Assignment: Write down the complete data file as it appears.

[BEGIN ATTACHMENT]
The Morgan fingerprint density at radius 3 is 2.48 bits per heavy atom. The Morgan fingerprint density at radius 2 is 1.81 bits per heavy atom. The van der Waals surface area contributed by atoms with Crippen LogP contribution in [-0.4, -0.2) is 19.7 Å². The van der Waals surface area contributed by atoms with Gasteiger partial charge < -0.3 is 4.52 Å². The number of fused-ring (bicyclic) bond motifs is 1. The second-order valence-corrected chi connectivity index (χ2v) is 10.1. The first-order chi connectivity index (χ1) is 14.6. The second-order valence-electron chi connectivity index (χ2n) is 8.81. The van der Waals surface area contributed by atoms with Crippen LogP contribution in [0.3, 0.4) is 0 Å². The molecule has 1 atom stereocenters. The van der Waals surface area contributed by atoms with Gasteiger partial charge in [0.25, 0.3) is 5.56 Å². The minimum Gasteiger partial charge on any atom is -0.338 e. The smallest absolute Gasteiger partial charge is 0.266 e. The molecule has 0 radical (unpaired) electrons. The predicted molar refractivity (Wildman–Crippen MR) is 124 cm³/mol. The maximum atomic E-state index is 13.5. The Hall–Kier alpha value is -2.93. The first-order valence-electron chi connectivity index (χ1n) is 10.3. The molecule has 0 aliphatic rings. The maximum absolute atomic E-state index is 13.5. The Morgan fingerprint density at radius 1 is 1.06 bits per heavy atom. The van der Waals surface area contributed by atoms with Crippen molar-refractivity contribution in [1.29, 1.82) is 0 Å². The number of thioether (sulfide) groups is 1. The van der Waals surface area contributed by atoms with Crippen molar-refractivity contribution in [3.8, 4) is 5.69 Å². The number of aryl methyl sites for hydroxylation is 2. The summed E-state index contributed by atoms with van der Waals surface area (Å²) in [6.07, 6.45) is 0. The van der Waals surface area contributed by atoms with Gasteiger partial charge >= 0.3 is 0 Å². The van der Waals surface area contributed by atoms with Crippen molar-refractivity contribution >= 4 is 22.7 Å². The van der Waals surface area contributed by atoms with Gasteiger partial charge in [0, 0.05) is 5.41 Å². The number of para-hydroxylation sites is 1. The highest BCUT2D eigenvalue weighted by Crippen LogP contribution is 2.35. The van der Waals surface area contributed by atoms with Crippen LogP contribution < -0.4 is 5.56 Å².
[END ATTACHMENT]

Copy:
The Morgan fingerprint density at radius 3 is 2.48 bits per heavy atom. The Morgan fingerprint density at radius 2 is 1.81 bits per heavy atom. The van der Waals surface area contributed by atoms with Crippen LogP contribution in [-0.4, -0.2) is 19.7 Å². The van der Waals surface area contributed by atoms with Gasteiger partial charge < -0.3 is 4.52 Å². The number of fused-ring (bicyclic) bond motifs is 1. The second-order valence-corrected chi connectivity index (χ2v) is 10.1. The first-order chi connectivity index (χ1) is 14.6. The second-order valence-electron chi connectivity index (χ2n) is 8.81. The van der Waals surface area contributed by atoms with Crippen LogP contribution in [0.3, 0.4) is 0 Å². The molecule has 1 atom stereocenters. The van der Waals surface area contributed by atoms with Gasteiger partial charge in [0.25, 0.3) is 5.56 Å². The minimum Gasteiger partial charge on any atom is -0.338 e. The smallest absolute Gasteiger partial charge is 0.266 e. The molecule has 0 radical (unpaired) electrons. The predicted molar refractivity (Wildman–Crippen MR) is 124 cm³/mol. The maximum atomic E-state index is 13.5. The Hall–Kier alpha value is -2.93. The first-order valence-electron chi connectivity index (χ1n) is 10.3. The molecule has 0 aliphatic rings. The maximum absolute atomic E-state index is 13.5. The Morgan fingerprint density at radius 1 is 1.06 bits per heavy atom. The van der Waals surface area contributed by atoms with Crippen molar-refractivity contribution in [1.29, 1.82) is 0 Å². The number of thioether (sulfide) groups is 1. The van der Waals surface area contributed by atoms with Crippen molar-refractivity contribution in [3.8, 4) is 5.69 Å². The number of aryl methyl sites for hydroxylation is 2. The summed E-state index contributed by atoms with van der Waals surface area (Å²) in [6.07, 6.45) is 0. The van der Waals surface area contributed by atoms with Gasteiger partial charge >= 0.3 is 0 Å². The van der Waals surface area contributed by atoms with Crippen molar-refractivity contribution >= 4 is 22.7 Å². The van der Waals surface area contributed by atoms with Gasteiger partial charge in [0, 0.05) is 5.41 Å². The number of para-hydroxylation sites is 1. The highest BCUT2D eigenvalue weighted by Crippen LogP contribution is 2.35. The van der Waals surface area contributed by atoms with Crippen LogP contribution < -0.4 is 5.56 Å².